Contrary to theories of single person authorship, America's Corporate Art argues that the corporate studio is the author of Hollywood motion pictures, both during the classical era of the studio system and beyond, when studios became players in global dramas staged by massive entertainment conglomerates. Hollywood movies are examples of a commodity that, until the digital age, was rare: a self-advertising artifact that markets the studio's brand in the very act of consumption.The book covers the history of corporate authorship through the antithetical visions of two of the most dominant Hollywood studios, Warner Bros. and MGM. During the classical era, these studios promoted their brands as competing social visions in strategically significant pictures such as MGM's Singin' in the Rain and Warner's The Fountainhead. Christensen follows the studios' divergent fates as MGM declined into a valuable and portable logo, while Warner Bros. employed Batman, JFK, and You've Got Mail to seal deals that made it the biggest entertainment corporation in the world. The book concludes with an analysis of the Disney-Pixar merger and the first two Toy Story movies in light of the recent judicial extension of constitutional rights of the corporate person.
"In theorizing and historicizing the richly suggestive concept of 'studio authorship,' Jerome Christensen offers a model of film history and film interpretation to supplement purely institutional histories that say little about particular works and to supplant the evidence-free auteurist assertions that continue to underpin a good deal of film scholarship . . . Christensen's work is an impressive effort to bridge the gap between economic and aesthetic film history."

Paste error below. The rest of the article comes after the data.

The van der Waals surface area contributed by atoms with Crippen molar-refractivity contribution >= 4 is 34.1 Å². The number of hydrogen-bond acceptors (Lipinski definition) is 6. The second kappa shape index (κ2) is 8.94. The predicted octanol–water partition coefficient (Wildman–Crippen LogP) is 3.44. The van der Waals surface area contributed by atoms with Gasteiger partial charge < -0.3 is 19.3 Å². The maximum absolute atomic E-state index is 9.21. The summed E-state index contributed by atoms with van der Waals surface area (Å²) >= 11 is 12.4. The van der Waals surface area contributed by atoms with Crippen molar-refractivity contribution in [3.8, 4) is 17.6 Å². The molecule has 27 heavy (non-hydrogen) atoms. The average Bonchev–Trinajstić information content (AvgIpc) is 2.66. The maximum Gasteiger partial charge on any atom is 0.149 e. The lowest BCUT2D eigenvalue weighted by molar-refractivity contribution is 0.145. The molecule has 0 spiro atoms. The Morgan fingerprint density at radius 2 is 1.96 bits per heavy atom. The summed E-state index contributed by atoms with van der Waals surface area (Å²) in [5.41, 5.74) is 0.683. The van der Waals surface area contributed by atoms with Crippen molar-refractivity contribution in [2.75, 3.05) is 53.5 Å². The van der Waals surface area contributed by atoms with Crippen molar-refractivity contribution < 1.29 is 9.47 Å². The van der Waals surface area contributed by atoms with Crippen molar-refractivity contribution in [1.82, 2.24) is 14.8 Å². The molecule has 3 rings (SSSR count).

Journal of American Studies
"In America's Corporate Art, Jerome Christensen proposes a provocative, ingenious revision to the auteur theory: the author of a Hollywood film, he argues, is not the director but the studio that produced it. . . America's Corporate Art is an extended exercise in holding corporations responsible for their utterances. If corporations insist on being treated as persons with rights in the eyes of the law, Christensen argues, then let criticism follow suit. . . [This] startling book provides a vigorous argument for the continued relevance of a politics of interpretation."
"This highly original and engaging study makes a significant contribution to American film history and to film and media theory, particularly media industry studies. No other author has analyzed studio authorship with the depth, care, and complexity that Christensen exhibits here, nor has such an argument been supported with close readings of individual films."
University of Texas at Austin